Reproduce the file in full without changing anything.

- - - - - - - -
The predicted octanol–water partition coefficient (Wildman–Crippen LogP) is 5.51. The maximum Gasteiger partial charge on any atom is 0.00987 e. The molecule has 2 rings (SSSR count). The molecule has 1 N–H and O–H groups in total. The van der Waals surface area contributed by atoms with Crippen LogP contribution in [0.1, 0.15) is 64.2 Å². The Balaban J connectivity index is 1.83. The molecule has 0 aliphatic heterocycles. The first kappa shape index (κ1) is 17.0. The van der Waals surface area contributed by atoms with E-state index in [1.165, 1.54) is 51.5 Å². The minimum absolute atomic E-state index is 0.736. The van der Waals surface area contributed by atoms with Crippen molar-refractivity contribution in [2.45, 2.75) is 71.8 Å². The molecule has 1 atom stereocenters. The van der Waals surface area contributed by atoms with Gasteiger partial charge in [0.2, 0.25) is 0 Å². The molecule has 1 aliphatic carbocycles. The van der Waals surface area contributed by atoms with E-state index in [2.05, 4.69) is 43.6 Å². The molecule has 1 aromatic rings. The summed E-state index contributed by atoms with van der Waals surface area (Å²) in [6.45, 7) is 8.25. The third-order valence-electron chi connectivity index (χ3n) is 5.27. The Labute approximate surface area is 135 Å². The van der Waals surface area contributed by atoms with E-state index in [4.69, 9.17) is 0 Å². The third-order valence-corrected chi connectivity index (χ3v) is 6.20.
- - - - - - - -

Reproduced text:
The predicted octanol–water partition coefficient (Wildman–Crippen LogP) is 5.51. The maximum Gasteiger partial charge on any atom is 0.00987 e. The molecule has 2 rings (SSSR count). The molecule has 1 N–H and O–H groups in total. The van der Waals surface area contributed by atoms with Crippen LogP contribution in [0.1, 0.15) is 64.2 Å². The Balaban J connectivity index is 1.83. The molecule has 0 aliphatic heterocycles. The first kappa shape index (κ1) is 17.0. The van der Waals surface area contributed by atoms with E-state index in [1.165, 1.54) is 51.5 Å². The minimum absolute atomic E-state index is 0.736. The van der Waals surface area contributed by atoms with Crippen molar-refractivity contribution in [2.45, 2.75) is 71.8 Å². The molecule has 1 atom stereocenters. The van der Waals surface area contributed by atoms with Gasteiger partial charge in [0.2, 0.25) is 0 Å². The molecule has 1 aliphatic carbocycles. The van der Waals surface area contributed by atoms with E-state index in [2.05, 4.69) is 43.6 Å². The molecule has 1 aromatic rings. The summed E-state index contributed by atoms with van der Waals surface area (Å²) in [6.45, 7) is 8.25. The third-order valence-electron chi connectivity index (χ3n) is 5.27. The Labute approximate surface area is 135 Å². The van der Waals surface area contributed by atoms with E-state index in [4.69, 9.17) is 0 Å². The third-order valence-corrected chi connectivity index (χ3v) is 6.20.